Are you an intersectional feminist? Have you ever campaigned for more representation on TV? Do you tweet woke thoughts and write a political Tumblr blog? Then The Bold Type is the show for you!
This latest Freeform gem premiered on July 11 and it is currently receiving nothing but praises from audience and critics alike. Everyone in the trade press (and on Twitter) is in love, but what is it that makes this type so bold?
The three main characters are twenty-something year old girls who meet whilst working at Scarlet Magazine, a fictional version of Cosmopolitan. Trying to make their way on up in the world, they encounter and overcome many obstacles. At the start of the series, which is only four episodes in, Jane (played by Katie Stevens) finally receives a promotion from assistant to writer, Kat (Aisha Dee) is happy with her position as social media director, whilst Sutton (Meghann Fahy), who’s been the perfect assistant for three years, begins to want more.
When Sutton’s storyline was first established, I expected Sutton to complain about how it wasn’t fair that she wasn’t getting anywhere and to become jealous of her friends for moving up the career ladder, especially when she works just as hard as them. It was actually here that the show first surprised me: none of these things happened. Sutton is happy for her friends and proud of their achievements with no hint of resentment whatsoever, but this does lead her to finally decide it’s time to take a leap and try to do what she’s always dreamt of.
Meanwhile, Kat struggles with her sexual orientation, even if “struggle” is not really what happens. She soon meets Adena—a self-defined proud Muslim lesbian—and this causes her to realise she might not be as straight as she thought and said to be in Episode 1. Over the few episodes that have aired, Kat gets to know Adena and realises she has feelings for her and gradually comes to terms with her changing sexuality, and of course, so do her friends who cheer her on at every opportunity. Her two best friends don’t appear to be weirded out, nor do they complain if Kat smacks their asses, or calls them ‘sexy’, so it’s quite entertaining to see this change doesn’t affect their friendship in any way.
Jane deals with some sexual issues of her own, but her storyline is mostly about being taken seriously as a new and young female writer, especially since she wants to write political pieces, and not just ‘girly’ fluff pieces. She is “mansplained” to and stigmatized because she writes for a young target audience, but Jacqueline, the editor-in-chief, believes in her. Jacqueline is a fierce advocate for women and when the board members of the magazine refuse to listen to her request for a new political column, she tells them: “Young women want to be politically engaged. So let’s engage them,” and that line could honestly be the motto for the entire show.
But more about Jacqueline, Scarlet’s chief editor. From the second you see a pair of red heels stride into the office, you immediately make the assumption she’s going to be a terrible boss, just as we’ve seen in The Devil Wears Prada and Supergirl where the powerful female figure is portrayed as, well, a bitch. But The Bold Type twists our expectations once more and gives us an incredibly caring boss. Although she may be an imposing figure who demands respect and excellent performance from her staff, instead of yelling at them constantly, she takes the time to sit down and discuss why an article is not working, or even help them with their own personal dilemmas. She acts as a great mentor for the girls, trusting and supporting them until they become confident enough to stand on their own. (Plus her desk has a treadmill where she still wears her heels while walking on it, how cool is that?)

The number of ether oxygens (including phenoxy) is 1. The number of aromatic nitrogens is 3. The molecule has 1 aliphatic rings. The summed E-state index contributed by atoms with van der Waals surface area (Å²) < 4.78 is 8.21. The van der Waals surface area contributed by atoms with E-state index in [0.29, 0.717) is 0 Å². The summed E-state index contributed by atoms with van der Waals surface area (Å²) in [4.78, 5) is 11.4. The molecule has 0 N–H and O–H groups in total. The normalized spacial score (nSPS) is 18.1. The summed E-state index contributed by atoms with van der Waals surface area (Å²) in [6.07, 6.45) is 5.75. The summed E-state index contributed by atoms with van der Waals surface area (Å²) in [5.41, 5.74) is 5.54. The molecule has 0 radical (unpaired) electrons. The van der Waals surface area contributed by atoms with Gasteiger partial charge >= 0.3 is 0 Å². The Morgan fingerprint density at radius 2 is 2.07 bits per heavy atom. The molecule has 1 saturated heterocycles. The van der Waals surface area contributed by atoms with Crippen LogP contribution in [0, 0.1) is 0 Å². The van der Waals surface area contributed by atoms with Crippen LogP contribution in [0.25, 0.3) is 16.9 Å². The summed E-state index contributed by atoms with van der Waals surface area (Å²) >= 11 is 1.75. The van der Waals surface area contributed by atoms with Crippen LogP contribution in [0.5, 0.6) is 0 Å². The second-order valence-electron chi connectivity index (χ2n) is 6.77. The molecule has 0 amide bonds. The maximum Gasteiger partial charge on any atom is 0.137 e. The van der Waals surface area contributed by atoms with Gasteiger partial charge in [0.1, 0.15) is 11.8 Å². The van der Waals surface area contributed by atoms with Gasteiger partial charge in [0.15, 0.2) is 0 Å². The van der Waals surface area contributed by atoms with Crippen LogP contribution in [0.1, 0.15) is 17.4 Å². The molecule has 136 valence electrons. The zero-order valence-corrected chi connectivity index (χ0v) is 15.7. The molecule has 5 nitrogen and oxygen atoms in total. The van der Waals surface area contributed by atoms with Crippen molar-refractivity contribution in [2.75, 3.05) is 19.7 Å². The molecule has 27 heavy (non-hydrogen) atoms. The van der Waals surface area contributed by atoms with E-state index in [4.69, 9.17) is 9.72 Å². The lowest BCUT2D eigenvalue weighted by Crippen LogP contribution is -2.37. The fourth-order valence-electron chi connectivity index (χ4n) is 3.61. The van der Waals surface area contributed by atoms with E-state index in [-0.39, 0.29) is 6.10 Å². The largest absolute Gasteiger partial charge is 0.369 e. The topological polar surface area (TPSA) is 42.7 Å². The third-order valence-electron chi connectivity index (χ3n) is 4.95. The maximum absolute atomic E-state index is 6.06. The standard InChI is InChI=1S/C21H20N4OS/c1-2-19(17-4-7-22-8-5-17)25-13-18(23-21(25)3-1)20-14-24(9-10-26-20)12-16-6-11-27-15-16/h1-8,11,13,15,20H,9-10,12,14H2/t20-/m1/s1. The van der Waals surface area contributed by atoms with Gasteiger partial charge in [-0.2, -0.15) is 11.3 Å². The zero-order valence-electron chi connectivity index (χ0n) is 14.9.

The Bold Type actively reassures the audience it is so much more than the next flick chick. In a very self-reflective way, Scarlet Magazine is emblematic for the show in its entirety when, in the pilot episode, Adena accuses the magazine of being antifeminist. “It’s a common misconception,” Kat defends Scarlet—and reflexively, the show—by saying that it embraces stealth feminism: girly and stylish doesn’t have to mean unfeminist. Providing advice on sex is not antifeminist, “It’s no longer about how to please your man—or woman—in bed, it’s about how to please yourself.” The magazine, and therefore the show, is all about self-empowerment and self-acceptance. It actively fights all the overt and internalised signs of sexism, double standards, racism, embracing diversity, and inclusiveness.
In Jacqueline’s speech to her staff, the chief editor symbolically speaks to the entire generation of millennials, encouraging them to be proud and unstoppable.
You are the women and men who work at Scarlet. And sixty years ago, this magazine set out to redefine the rules, and now that responsibility falls to each one of you. And I want to make sure you understand what I expect of you. I expect you to have adventures. I expect you to fall in love. To get your hearts broken. I expect you to have sex with the wrong people. Have sex with the right people. To make mistakes and make amends. Take a leap and make a splash. And I expect you to unleash holy hell on anybody who tries to hold you back. Because you don’t just work for Scarlet. You are Scarlet.
Translation: we don’t have to work at Cosmo to be “stealthy feminists”, to make an impact and to change the world one tweet at a time. We can all be The Bold Type. It’s like Freeform met Tumblr and struck true. The Bold Type has all the potential to be the defining show of this generation, if only we let it.
Have you watched The Bold Type? Tell us your thoughts on the series in the comments below and check back each week for episode recaps!